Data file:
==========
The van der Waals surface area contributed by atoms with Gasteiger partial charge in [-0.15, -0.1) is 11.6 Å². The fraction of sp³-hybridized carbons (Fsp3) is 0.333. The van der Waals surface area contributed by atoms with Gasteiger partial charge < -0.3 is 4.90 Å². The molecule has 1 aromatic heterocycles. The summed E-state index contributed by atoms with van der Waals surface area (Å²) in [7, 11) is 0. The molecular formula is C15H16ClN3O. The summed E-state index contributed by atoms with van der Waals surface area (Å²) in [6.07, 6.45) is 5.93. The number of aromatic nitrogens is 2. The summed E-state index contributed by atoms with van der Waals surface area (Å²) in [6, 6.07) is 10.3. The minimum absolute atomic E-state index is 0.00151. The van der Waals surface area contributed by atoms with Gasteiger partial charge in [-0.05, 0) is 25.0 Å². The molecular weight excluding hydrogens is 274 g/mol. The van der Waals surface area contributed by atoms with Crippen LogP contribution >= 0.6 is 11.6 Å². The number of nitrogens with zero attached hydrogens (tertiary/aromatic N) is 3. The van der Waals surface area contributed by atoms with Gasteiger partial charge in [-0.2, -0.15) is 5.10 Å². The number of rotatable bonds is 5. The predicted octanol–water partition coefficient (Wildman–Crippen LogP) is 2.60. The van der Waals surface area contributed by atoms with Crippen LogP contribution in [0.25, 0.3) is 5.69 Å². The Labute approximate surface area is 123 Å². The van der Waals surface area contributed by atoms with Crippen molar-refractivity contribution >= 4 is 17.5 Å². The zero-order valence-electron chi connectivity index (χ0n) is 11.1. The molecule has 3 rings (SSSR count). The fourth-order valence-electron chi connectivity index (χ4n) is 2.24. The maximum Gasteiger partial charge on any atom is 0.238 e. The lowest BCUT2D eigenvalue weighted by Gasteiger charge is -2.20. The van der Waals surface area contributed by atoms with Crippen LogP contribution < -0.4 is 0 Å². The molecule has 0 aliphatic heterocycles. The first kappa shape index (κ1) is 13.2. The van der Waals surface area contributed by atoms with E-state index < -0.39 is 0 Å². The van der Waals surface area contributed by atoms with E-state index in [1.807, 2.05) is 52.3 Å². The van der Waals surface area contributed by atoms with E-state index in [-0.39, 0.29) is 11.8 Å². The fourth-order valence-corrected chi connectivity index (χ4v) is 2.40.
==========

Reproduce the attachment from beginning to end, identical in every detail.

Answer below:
The van der Waals surface area contributed by atoms with Gasteiger partial charge in [-0.15, -0.1) is 11.6 Å². The fraction of sp³-hybridized carbons (Fsp3) is 0.333. The van der Waals surface area contributed by atoms with Gasteiger partial charge < -0.3 is 4.90 Å². The molecule has 1 aromatic heterocycles. The summed E-state index contributed by atoms with van der Waals surface area (Å²) in [7, 11) is 0. The molecular formula is C15H16ClN3O. The summed E-state index contributed by atoms with van der Waals surface area (Å²) in [6.07, 6.45) is 5.93. The number of aromatic nitrogens is 2. The summed E-state index contributed by atoms with van der Waals surface area (Å²) in [6, 6.07) is 10.3. The minimum absolute atomic E-state index is 0.00151. The van der Waals surface area contributed by atoms with Gasteiger partial charge in [-0.05, 0) is 25.0 Å². The molecular weight excluding hydrogens is 274 g/mol. The van der Waals surface area contributed by atoms with Crippen LogP contribution >= 0.6 is 11.6 Å². The number of nitrogens with zero attached hydrogens (tertiary/aromatic N) is 3. The van der Waals surface area contributed by atoms with Gasteiger partial charge in [-0.2, -0.15) is 5.10 Å². The number of rotatable bonds is 5. The predicted octanol–water partition coefficient (Wildman–Crippen LogP) is 2.60. The van der Waals surface area contributed by atoms with Crippen LogP contribution in [0.25, 0.3) is 5.69 Å². The Labute approximate surface area is 123 Å². The van der Waals surface area contributed by atoms with Crippen molar-refractivity contribution >= 4 is 17.5 Å². The zero-order valence-electron chi connectivity index (χ0n) is 11.1. The molecule has 3 rings (SSSR count). The fourth-order valence-electron chi connectivity index (χ4n) is 2.24. The maximum Gasteiger partial charge on any atom is 0.238 e. The lowest BCUT2D eigenvalue weighted by Gasteiger charge is -2.20. The van der Waals surface area contributed by atoms with Crippen LogP contribution < -0.4 is 0 Å². The molecule has 0 aliphatic heterocycles. The first kappa shape index (κ1) is 13.2. The van der Waals surface area contributed by atoms with E-state index < -0.39 is 0 Å². The van der Waals surface area contributed by atoms with E-state index in [1.807, 2.05) is 52.3 Å². The van der Waals surface area contributed by atoms with E-state index in [-0.39, 0.29) is 11.8 Å². The fourth-order valence-corrected chi connectivity index (χ4v) is 2.40.